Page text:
On August 25, 2006, state medical consultant Leslie Rudy, Ph.D., completed a mental residual functional capacity ("RFC") assessment and a "psychiatric review technique" form regarding claimant. (R. 768-71, 772-85.) Dr. Rudy diagnosed claimant with bipolar affective disorder and mixed polysubstance dependency in (reported) remission. (R. 775, 779.) Among other things, Dr. Rudy concluded that claimant was moderately limited in her ability to understand, remember, and carry out detailed instructions, and in her abilities to complete a normal workday and workweek without interruptions from psychologically based symptoms and to perform at a consistent pace without an unreasonable number and length of rest periods. (R. 768, 769.) Dr. Rudy also opined that claimant was moderately limited in her abilities to accept instructions and respond appropriately to criticism from supervisors, to get along with co-workers without distracting them or exhibiting behavioral extremes, and to respond appropriately to changes in the work setting. (R. 769.) Dr. Rudy found claimant had a mild to moderate limitation with handling the stresses and pressures of work, and that she would be able to work in an environment where there was little production demand and little interaction with others. (R. 770.) Dr. Rudy also concluded that claimant had mild restrictions in activities of daily living and difficulties in maintaining social functioning, moderate difficulties in maintaining concentration, persistence and pace, and one or two episodes of decompensation, each of extended duration. (R. 782.)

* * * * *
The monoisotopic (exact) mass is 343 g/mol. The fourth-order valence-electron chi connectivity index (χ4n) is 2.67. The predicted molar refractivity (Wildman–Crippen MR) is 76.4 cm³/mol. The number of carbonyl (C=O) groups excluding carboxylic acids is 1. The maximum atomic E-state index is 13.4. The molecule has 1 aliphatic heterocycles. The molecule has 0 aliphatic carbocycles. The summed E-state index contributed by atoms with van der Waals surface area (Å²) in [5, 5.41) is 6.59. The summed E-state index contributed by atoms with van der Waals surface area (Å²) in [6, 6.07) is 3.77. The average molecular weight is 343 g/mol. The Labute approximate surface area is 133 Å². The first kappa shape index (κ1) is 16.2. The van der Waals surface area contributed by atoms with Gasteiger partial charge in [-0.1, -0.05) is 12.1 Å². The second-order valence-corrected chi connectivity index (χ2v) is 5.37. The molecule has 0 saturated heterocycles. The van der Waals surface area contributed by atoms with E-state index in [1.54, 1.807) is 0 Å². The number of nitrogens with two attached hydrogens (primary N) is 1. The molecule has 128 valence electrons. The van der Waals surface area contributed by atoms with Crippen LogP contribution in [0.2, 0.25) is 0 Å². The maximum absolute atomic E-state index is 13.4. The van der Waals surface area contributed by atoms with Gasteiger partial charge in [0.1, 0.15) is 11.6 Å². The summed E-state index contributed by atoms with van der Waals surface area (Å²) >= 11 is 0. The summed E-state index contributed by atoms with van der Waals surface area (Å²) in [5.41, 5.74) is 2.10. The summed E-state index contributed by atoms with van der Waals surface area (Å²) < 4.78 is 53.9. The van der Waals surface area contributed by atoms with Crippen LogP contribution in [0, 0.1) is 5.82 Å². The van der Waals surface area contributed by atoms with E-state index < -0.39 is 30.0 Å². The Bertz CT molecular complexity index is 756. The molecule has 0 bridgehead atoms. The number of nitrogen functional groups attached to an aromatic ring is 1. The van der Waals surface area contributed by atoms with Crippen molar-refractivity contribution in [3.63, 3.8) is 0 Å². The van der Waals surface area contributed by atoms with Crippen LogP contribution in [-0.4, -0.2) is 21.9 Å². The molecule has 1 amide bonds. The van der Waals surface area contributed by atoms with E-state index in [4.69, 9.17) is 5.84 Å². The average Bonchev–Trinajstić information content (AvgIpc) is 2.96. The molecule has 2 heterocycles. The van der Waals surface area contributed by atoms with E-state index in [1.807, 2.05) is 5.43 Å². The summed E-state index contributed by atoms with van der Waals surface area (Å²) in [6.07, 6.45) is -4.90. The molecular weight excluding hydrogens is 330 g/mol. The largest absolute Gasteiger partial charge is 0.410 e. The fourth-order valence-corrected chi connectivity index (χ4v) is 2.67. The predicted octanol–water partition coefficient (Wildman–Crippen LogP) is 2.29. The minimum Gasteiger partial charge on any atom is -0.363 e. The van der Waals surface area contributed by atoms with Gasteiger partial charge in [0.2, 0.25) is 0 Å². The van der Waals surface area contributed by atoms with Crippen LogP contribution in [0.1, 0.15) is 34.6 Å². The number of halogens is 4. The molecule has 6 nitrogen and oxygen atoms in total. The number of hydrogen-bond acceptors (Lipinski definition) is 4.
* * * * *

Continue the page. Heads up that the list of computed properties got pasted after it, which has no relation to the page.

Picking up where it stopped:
On August 29, 2006, state medical consultant Gary Hinzman, M.D., completed a physical RFC assessment of claimant. (R. 786-93.) Among other things, he found that she had a decreased range of motion in her knees, shoulders, and hips bilaterally, a history of uncontrolled high blood pressure, and chest pain related to stress and anxiety.

(R. 787.) He concluded that she could occasionally lift or carry up to 20 pounds, could frequently lift or carry 10 pounds, and had various postural limitations. (R. 787, 788.)